"Another $250,000 washing plant is now in operation along with several others which have been in operation for several years. It is estimated to treat 8,000 tons daily. This plant is located at Nashwauk, Minn., and at the Quinn mine. The washing plant was constructed this summer by Butler Brothers, a stripping company. At full capacity the plant will handle 8,000 tons of ore daily. It is the third washing plant constructed on the Mesabi range and is said to contain more modern equipment than either of the other two. The plant makes it possible to improve the grade of ore to such an extent that mineral which heretofore could not be shipped because of the mixture of sand, silica, and other foreign matter, after it has been treated at the washing plant it is of high grade."
Skillings Mining Review, Vol. 4, No. 2, Oct. 16, 1915, pp.2
The Harrison concentrator operated from 1914 to the mid-1960s. Towards the end of its operating life, shipments from the Harrison Group were composed primarily of stockpile concentrates, rather than newly mined ores.
During its operation the Harrison produced over 27-million tons of iron ore concentrates. To process that much ore, took even more water, nearly 25-billion gallons - used to help remove the lighter silica waste, and concentrate the valuable iron ore.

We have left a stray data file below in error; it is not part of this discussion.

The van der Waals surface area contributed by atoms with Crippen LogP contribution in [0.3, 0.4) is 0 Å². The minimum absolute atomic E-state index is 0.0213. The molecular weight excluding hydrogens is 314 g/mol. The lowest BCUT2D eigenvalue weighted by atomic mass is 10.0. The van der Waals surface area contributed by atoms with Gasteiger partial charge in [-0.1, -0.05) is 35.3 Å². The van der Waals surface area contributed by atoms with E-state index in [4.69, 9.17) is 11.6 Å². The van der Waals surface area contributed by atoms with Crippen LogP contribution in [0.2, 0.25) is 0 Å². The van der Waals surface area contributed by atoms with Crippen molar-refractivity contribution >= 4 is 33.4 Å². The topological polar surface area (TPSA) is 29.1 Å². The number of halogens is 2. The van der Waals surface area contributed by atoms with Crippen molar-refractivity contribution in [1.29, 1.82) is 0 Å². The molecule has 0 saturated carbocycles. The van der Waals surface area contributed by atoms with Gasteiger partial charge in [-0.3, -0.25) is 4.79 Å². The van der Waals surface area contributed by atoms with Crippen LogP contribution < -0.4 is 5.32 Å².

During the winter of 1917, Butler Bros. began developing plans to expand the concentrator to a full-one unit, a size comparable to the nearby Hawkins concentrator (Iron Trade Review 01-04-1917). The one-unit size would help the concentrator process more ore per year, up to the 8,000 tons per day goal seen in the citation above.
"There will be a good shipment of wash ores from the Nashwauk district of the Mesaba again this year. Butler Bros. is the most active operator and is loading ore from the Harrison, North Harrison, Quinn, Patrick and Kevin. The ore is treated in their Harrison washing plant, which handles 100 to 120 cars a day, and Patrick washing plant which is washing 60 or 70 cars daily."
Skillings' Mining Review, Vol. 08, No. 10, July 26, 1919, pp. 10
From the time of its construction, the Harrison concentrator underwent continual modifications to its flowsheet, as Butler Bros. continued to implement new technologies in an attempt to capture more value. In 1929, a nearby beneficiation plant, the Stanley, was dismantled. The Stanley plant was equipped with the first system of jigs in the Mesabi Range, which upon dismantling were installed in the Harrison concentrator. By 1939, a process of heavy-medium separation was introduced to the concentrator, which used cone-separators to help further concentrate the iron ore.